According to the pilot of the Alpine Air flight that departed via the Billings Two Departure about five minutes prior to the accident flight (Alpine 5014), his airplane entered the clouds about 300 to 400 feet above the ground. He said that the clouds were solid up to about 7,500 to 8,000 feet mean sea level (MSL), where he broke out before entering another layer about 9,000 feet MSL. He reported encountering hard rain during the departure, but no ice or turbulence. He stated that the visibility below the clouds was good.
Another Alpine Air flight took off from the same runway about two minutes after the accident flight (Alpine 5006), but with an assigned initial departure heading of 120 degrees. According to the pilot of that flight, the visibility below the clouds was good, and he encountered very little rain. He could not recall at what altitude he entered the clouds.
Witnesses who were in the general area of the crash at the time of impact reported the precipitation as either a light steady rain or a drizzle. One individual said that about 10 minutes after the accident it started to rain hard. All the witnesses reported low or very low clouds in the area, with some reporting areas of fog underneath the clouds. Although some witnesses said there were some light breezes in the area, none reported strong or gusty winds at the time of impact.
WRECKAGE AND IMPACT INFORMATION
The center of the primary impact crater was about 15 feet north of a cinderblock building on the north side of Jerrie Lane, about 100 yards west of Main Street (State Highway 87/312). From that point wreckage and cargo were spread along a path on a magnetic heading of about 196 degrees. Some pieces of small dense cargo traveled along the impact/wreckage track to a distance of over 630 feet from the initial impact point.
The primary crater measured about 20 feet from north to south, and about 15 feet from east to west. The center of the crater was about four feet deep, and mounds of displaced dirt up to one foot high had been thrown up beyond the southwest side of crater's edge. There was a separate crater adjacent to the north end of the primary crater. This crater was about two feet deep at its center, and measured about four feet north to south, and about six feet east to west. The airplane's right engine was lying partially exposed just within the northwest edge of this crater. The airplane's left engine, which was buried about four feet below the surface, was located along the southwestern edge of the primary crater, about 10 feet north of its southern end. The only other readily identifiable components within the primary crater were nose ballast weights, an oxygen bottle, and a portion of the cockpit area. A shallower elongated depression about 15 feet long extended to the northwest of the primary crater. This depression was about three feet wide and one foot deep at its southeast end, and about four inches wide and two inches deep at its northwest end. The depression contained material that was identified as wing leading edge aluminum and part of the deicing boot from the right wing.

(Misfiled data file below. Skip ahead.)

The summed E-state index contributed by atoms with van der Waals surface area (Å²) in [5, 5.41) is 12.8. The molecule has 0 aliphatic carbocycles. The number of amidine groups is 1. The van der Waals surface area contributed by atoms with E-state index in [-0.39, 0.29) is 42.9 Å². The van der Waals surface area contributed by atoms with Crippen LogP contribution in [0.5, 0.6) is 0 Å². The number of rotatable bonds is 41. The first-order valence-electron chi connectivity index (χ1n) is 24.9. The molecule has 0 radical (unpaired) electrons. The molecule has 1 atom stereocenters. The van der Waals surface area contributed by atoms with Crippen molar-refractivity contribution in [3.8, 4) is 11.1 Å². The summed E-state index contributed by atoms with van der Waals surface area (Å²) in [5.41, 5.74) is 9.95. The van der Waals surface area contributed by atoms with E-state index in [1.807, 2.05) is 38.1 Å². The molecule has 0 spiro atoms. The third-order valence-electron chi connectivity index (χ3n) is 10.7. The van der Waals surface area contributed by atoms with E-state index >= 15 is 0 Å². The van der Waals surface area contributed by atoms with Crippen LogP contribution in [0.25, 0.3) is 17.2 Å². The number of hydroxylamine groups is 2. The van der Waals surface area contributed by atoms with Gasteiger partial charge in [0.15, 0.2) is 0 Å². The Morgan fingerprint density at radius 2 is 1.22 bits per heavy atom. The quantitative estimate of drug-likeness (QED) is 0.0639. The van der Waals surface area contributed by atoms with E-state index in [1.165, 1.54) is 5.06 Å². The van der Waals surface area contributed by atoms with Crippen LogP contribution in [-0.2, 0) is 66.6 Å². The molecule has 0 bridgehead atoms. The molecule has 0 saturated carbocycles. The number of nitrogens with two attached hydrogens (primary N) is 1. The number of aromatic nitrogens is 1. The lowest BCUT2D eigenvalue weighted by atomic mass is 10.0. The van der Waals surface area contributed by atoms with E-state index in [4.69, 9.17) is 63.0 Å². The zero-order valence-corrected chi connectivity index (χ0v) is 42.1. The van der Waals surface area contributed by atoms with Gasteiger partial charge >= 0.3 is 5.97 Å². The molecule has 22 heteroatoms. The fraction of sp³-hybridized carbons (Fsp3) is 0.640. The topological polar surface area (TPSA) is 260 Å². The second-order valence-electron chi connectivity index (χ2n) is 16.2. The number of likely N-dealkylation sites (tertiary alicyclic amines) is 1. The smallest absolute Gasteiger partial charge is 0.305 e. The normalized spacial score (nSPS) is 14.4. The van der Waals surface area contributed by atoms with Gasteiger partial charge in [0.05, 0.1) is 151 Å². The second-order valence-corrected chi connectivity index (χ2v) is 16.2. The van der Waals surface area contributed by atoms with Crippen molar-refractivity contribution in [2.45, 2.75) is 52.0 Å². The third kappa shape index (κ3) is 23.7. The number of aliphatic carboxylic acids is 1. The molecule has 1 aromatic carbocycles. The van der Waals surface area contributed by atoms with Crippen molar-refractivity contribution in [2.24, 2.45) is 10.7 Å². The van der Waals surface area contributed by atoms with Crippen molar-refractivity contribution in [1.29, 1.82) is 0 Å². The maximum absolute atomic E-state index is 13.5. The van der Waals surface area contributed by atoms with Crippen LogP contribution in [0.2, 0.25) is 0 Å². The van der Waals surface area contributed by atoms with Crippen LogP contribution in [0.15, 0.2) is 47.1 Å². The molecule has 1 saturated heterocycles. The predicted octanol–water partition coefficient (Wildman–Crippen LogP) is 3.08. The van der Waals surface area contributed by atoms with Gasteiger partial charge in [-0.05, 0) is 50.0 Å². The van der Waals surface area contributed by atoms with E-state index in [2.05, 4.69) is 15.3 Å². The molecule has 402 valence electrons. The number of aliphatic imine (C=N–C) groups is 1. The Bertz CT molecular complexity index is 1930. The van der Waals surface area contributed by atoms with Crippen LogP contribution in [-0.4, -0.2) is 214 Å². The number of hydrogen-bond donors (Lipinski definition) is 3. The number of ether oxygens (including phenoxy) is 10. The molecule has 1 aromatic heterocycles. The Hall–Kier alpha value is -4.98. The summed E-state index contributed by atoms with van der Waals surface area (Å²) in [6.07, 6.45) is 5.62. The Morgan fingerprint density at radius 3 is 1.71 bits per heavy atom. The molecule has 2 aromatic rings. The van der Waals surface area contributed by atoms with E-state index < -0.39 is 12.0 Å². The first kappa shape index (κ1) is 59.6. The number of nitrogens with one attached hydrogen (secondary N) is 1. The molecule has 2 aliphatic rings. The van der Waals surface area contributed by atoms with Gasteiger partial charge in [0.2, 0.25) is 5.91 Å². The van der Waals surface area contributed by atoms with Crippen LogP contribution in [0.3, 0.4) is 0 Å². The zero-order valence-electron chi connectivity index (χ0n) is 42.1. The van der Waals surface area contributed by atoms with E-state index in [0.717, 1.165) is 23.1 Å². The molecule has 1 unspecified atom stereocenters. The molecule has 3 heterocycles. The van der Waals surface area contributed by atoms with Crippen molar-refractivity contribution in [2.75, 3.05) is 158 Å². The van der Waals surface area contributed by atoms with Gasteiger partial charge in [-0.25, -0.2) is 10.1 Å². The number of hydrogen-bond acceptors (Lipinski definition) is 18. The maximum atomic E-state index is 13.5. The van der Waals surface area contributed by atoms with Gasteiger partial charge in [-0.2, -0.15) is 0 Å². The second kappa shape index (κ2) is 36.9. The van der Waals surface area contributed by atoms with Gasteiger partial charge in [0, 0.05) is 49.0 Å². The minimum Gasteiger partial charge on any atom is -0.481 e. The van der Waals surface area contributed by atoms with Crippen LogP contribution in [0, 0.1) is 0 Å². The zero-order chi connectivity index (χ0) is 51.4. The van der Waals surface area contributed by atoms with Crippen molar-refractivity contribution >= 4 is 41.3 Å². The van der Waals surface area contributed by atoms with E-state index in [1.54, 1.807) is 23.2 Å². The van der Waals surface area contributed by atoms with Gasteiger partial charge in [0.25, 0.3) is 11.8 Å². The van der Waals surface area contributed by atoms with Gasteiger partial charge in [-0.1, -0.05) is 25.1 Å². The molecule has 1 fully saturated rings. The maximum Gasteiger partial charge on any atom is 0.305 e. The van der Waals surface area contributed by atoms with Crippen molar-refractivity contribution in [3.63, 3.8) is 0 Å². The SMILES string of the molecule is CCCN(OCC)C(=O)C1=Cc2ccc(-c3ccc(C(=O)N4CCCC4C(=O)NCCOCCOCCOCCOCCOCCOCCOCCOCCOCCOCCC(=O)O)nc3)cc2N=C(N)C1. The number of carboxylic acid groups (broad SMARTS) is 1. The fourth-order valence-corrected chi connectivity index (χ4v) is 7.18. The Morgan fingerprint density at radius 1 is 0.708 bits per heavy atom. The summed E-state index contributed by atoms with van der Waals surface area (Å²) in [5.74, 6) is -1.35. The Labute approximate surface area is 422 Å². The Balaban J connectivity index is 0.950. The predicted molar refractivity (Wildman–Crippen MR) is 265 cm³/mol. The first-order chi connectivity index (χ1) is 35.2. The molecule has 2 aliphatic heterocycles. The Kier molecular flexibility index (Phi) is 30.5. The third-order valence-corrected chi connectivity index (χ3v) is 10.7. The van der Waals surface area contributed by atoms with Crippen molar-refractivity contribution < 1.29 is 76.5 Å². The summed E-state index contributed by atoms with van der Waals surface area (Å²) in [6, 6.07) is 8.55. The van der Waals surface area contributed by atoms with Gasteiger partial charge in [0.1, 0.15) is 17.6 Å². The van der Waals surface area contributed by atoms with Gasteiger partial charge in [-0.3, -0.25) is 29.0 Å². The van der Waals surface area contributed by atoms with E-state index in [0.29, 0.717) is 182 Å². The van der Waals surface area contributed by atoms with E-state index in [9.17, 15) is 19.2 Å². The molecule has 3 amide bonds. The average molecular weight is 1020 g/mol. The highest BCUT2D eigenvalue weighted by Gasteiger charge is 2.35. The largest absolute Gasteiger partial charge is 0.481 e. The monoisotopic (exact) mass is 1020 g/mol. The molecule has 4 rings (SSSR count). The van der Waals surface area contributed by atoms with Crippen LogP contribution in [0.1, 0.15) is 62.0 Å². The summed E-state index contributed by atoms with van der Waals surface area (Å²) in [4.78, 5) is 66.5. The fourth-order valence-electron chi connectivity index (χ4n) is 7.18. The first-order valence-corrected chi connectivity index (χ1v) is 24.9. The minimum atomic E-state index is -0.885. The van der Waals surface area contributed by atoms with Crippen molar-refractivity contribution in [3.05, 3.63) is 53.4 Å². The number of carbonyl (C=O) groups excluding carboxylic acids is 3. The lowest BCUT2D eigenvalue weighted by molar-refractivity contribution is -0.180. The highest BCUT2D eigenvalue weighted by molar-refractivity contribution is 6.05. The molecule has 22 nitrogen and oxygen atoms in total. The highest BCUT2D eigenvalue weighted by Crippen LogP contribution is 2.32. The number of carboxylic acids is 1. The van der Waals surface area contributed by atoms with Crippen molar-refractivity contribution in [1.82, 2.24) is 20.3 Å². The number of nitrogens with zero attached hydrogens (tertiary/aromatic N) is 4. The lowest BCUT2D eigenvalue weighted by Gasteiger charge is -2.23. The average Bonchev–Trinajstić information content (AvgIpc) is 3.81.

There were numerous other small pieces of fuselage structure and system components in or immediately adjacent to the boundary of the primary crater. Most could not be identified as coming from a specific location on the airframe. Much of the airplane's structure had come to rest within the footprint of the cinderblock building, but most of that structure had been torn into small pieces and then severely damaged and/or melted by the intense post-crash fire. Some small portions of structure were found on top of a building located about 200 feet down track from the initial crater. A portion of the aft cargo door was found on the ground near the south wall of the aforementioned building, about 300 feet from the primary crater. The door hinge, which was still connected to both the top of the cargo door and to the fuselage structure above the cargo door, was partially crushed and deformed, and could not be moved/rotated. Further inspection determined that it was in the down/door closed position when the impact deformation occurred.
The largest readily identifiable portion of airplane's structure was the remains of the outboard half of the left wing. This structure was about ten feet southeast of the edge of the primary crater, just inside the north limit of the building. It was buried by a considerable amount of cinderblocks from the north wall. Most of this structure was severely torn, twisted, and deformed, but much of it survived the fire without melting.